Kampala, Uganda | URN | The administration of single-shot J&J COVID-19 vaccines has become an issue of controversy in Uganda following contradicting statements made by health officials.
So far, Uganda has received 650,000 Johnson & Johnson COVID-19 vaccine doses. Statements earlier made by officials from the health ministry, National Medical Stores (NMS), and the World Health Organisation (WHO), had indicated that the vaccines have been kept because they have a long shelf life. According to these officials, the country is currently using the Pfizer and Moderna vaccines that have short shelf lives.
However, reports from some vaccination sites show that J&J COVID-19 vaccines are being given to some people within Kampala. Some of the recipients of the vaccine have been students who received their jab from Makerere Univeristy Hospital.
According to Sheila Ndihukire, the NMS Public Relations Officer, the drugs circulating in Kampala were part of a pilot.
“On Friday, the Minister of Health said J&J has been utilized in Kampala, where a pilot was done, which people mistook to mean that all the 650,000 doses had been administered, we are waiting for additional doses of J&J,” she said.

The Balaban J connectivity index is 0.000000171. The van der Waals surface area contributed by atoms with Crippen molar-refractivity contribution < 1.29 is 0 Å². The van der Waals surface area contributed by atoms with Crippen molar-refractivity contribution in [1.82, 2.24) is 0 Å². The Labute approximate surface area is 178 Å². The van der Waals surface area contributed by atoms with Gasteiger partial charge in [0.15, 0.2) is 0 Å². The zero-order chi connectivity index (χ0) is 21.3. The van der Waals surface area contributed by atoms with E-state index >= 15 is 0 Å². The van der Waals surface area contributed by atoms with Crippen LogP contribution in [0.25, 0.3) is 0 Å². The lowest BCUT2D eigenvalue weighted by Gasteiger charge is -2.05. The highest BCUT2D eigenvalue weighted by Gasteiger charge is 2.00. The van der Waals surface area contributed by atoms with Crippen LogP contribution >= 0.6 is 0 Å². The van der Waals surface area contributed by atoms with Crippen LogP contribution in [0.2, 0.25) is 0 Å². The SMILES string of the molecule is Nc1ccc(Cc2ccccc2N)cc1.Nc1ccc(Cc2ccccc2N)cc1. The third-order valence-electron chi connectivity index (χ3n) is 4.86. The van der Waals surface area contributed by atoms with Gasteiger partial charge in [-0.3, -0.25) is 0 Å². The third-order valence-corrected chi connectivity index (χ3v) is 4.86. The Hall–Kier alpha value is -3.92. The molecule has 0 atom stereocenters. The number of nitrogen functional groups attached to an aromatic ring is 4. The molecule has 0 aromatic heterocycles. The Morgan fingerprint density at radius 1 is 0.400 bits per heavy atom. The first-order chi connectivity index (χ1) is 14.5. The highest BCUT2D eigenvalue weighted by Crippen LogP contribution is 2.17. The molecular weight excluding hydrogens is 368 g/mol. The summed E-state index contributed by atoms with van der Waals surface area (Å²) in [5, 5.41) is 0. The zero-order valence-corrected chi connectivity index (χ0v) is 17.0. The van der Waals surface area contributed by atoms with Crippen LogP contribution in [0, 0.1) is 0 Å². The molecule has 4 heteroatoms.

Ndihukire says the J&J COVID-19 vaccines will be rolled out nationwide as earlier planned once the Pfizer and Moderna vaccines have been utilized.
Health ministry officials that this publication tried to get in touch with to explain the need of a pilot study of the vaccine yet more than 3 million vaccines have already been distributed in the country were not willing to comment.
The programme manager of the Uganda National Expanded Programme on Immunization, Dr Alfred Driwale however maintained that no J&J COVID-19 vaccines have as yet been distributed.
“The vaccines are still at the stores at the National Medical Stores (NMS) because they have the longest shelf life,” he said.
The government of Uganda procured the J&J vaccines though the African Union (AU) pre-ordering mechanism. The country is expected to get a total of nine million doses of the vaccine.